The Gulf of Mexico contains very thick and concentrated gas-hydrate-bearing reservoir rocks which have the potential to produce gas using current technology.
Recent drilling by a government and industry consortium confirm that the Gulf of Mexico is the first offshore area in the United States with enough information to identify gas hydrate energy resource targets with potential for gas production.
Gas hydrate, a substance comprised of natural gas and water, is thought to exist in great abundance in nature and has the potential to be a significant new energy source to meet future energy needs. However, prior to this expedition, there was little documentation that gas hydrate occurred in resource-quality accumulations in the marine environment.
“This is an exciting discovery because for the first time in the U.S. Gulf of Mexico, we were able to predict hydrate accumulations before drilling, and we discovered thick, gas hydrate-saturated sands that actually represent energy targets,” said U.S. Geological Survey Energy Program Coordinator Brenda Pierce.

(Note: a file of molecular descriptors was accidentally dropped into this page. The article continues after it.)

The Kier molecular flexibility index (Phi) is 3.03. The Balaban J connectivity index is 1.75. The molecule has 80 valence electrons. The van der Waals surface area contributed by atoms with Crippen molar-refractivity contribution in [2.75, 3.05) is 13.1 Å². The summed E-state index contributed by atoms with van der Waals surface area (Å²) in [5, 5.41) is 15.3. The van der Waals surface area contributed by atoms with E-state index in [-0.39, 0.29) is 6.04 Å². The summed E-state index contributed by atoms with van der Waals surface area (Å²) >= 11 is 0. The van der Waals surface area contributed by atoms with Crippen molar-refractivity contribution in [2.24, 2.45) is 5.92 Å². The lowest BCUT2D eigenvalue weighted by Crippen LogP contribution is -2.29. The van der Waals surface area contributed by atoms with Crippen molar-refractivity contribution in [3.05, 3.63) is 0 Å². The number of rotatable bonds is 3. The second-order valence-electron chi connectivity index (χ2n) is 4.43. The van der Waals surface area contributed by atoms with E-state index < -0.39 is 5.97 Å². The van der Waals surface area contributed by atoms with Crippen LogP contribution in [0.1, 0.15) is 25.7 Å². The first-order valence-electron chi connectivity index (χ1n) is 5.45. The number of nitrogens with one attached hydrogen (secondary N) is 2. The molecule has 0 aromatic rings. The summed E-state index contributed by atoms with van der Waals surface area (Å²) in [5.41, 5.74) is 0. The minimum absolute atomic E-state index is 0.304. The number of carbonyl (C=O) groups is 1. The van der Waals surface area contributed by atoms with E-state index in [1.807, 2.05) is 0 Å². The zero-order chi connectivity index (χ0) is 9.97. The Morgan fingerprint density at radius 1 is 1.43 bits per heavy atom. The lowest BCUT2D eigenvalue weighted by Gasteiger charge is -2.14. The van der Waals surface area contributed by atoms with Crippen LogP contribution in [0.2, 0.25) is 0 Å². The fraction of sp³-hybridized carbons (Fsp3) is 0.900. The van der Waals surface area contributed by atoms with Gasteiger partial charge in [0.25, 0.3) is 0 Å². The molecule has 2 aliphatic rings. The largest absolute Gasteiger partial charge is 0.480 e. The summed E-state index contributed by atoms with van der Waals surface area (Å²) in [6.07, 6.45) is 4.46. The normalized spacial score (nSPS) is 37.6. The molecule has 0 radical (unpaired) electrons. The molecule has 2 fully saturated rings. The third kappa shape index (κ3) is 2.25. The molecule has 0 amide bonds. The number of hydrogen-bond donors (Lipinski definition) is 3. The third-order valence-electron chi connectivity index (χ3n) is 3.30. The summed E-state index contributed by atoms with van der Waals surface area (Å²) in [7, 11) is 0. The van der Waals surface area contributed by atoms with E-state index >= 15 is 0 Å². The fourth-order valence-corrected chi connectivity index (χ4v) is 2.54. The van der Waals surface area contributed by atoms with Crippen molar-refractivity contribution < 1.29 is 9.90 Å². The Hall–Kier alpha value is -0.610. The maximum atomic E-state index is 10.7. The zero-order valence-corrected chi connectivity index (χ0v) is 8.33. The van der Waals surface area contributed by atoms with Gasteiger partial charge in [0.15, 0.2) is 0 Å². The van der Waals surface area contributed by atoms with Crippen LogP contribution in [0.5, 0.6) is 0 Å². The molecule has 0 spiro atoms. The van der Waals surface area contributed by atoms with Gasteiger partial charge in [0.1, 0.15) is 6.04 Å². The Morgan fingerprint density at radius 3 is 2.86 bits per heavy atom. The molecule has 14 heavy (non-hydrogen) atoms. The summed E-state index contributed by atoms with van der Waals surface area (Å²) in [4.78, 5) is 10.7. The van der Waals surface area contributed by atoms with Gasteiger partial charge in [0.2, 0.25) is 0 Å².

The U.S. Department of Energy (DOE), the U.S. Geological Survey (USGS), U.S. Minerals Management Service (MMS) and a group of U.S. and international energy industry companies under the management of Chevron were responsible for conducting this first ever drilling project with the goal to collect geologic data on gas-hydrate-bearing sand reservoirs in the Gulf of Mexico.
“We have also found gas hydrate in a range of settings, including sand reservoirs, thick sequences of fracture-filling gas hydrates in shales, and potential partially saturated gas hydrates in younger systems,” said USGS Scientist Timothy Collett. “These sites should provide a wealth of opportunities for further study and data collection that should provide significant advances in understanding the nature and development of gas hydrate systems.”
The most important technical accomplishments include:
Field operations during this expedition were also supported by AOA Geophysics, the Borehole Research Group at Lamont-Doherty Earth Observatory of Columbia University, Schlumberger, and the crew of the Helix Q4000 drilling vessel.
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